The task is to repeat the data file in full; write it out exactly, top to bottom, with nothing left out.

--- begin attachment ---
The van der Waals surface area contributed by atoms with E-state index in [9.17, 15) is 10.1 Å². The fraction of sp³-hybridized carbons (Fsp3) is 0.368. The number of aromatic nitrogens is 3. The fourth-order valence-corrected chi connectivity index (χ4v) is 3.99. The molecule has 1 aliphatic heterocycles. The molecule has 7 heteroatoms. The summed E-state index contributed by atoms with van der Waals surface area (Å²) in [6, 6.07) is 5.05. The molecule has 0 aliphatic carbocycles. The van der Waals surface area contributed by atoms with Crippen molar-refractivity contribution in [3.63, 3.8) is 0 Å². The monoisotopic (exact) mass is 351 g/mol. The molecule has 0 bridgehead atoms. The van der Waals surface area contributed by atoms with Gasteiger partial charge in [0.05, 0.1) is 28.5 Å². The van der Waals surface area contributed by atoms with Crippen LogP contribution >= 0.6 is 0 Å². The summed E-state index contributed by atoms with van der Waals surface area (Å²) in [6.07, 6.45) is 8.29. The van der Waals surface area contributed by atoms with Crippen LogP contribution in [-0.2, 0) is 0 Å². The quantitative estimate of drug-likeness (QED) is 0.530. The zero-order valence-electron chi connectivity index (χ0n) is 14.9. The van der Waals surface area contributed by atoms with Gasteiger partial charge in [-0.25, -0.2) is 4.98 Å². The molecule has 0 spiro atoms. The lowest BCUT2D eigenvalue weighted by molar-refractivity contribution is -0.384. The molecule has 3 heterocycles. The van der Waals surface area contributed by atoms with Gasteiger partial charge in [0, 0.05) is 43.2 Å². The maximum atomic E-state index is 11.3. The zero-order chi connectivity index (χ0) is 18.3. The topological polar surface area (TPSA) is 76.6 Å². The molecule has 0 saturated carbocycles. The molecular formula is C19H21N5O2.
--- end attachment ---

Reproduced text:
The van der Waals surface area contributed by atoms with E-state index in [9.17, 15) is 10.1 Å². The fraction of sp³-hybridized carbons (Fsp3) is 0.368. The number of aromatic nitrogens is 3. The fourth-order valence-corrected chi connectivity index (χ4v) is 3.99. The molecule has 1 aliphatic heterocycles. The molecule has 7 heteroatoms. The summed E-state index contributed by atoms with van der Waals surface area (Å²) in [6, 6.07) is 5.05. The molecule has 0 aliphatic carbocycles. The van der Waals surface area contributed by atoms with Crippen molar-refractivity contribution in [3.63, 3.8) is 0 Å². The monoisotopic (exact) mass is 351 g/mol. The molecule has 0 bridgehead atoms. The van der Waals surface area contributed by atoms with Gasteiger partial charge in [0.05, 0.1) is 28.5 Å². The van der Waals surface area contributed by atoms with Crippen LogP contribution >= 0.6 is 0 Å². The summed E-state index contributed by atoms with van der Waals surface area (Å²) in [6.07, 6.45) is 8.29. The van der Waals surface area contributed by atoms with Crippen LogP contribution in [-0.2, 0) is 0 Å². The quantitative estimate of drug-likeness (QED) is 0.530. The zero-order valence-electron chi connectivity index (χ0n) is 14.9. The van der Waals surface area contributed by atoms with Gasteiger partial charge in [-0.25, -0.2) is 4.98 Å². The molecule has 0 spiro atoms. The lowest BCUT2D eigenvalue weighted by molar-refractivity contribution is -0.384. The molecule has 3 heterocycles. The van der Waals surface area contributed by atoms with Gasteiger partial charge in [0, 0.05) is 43.2 Å². The maximum atomic E-state index is 11.3. The zero-order chi connectivity index (χ0) is 18.3. The topological polar surface area (TPSA) is 76.6 Å². The molecule has 0 saturated carbocycles. The molecular formula is C19H21N5O2.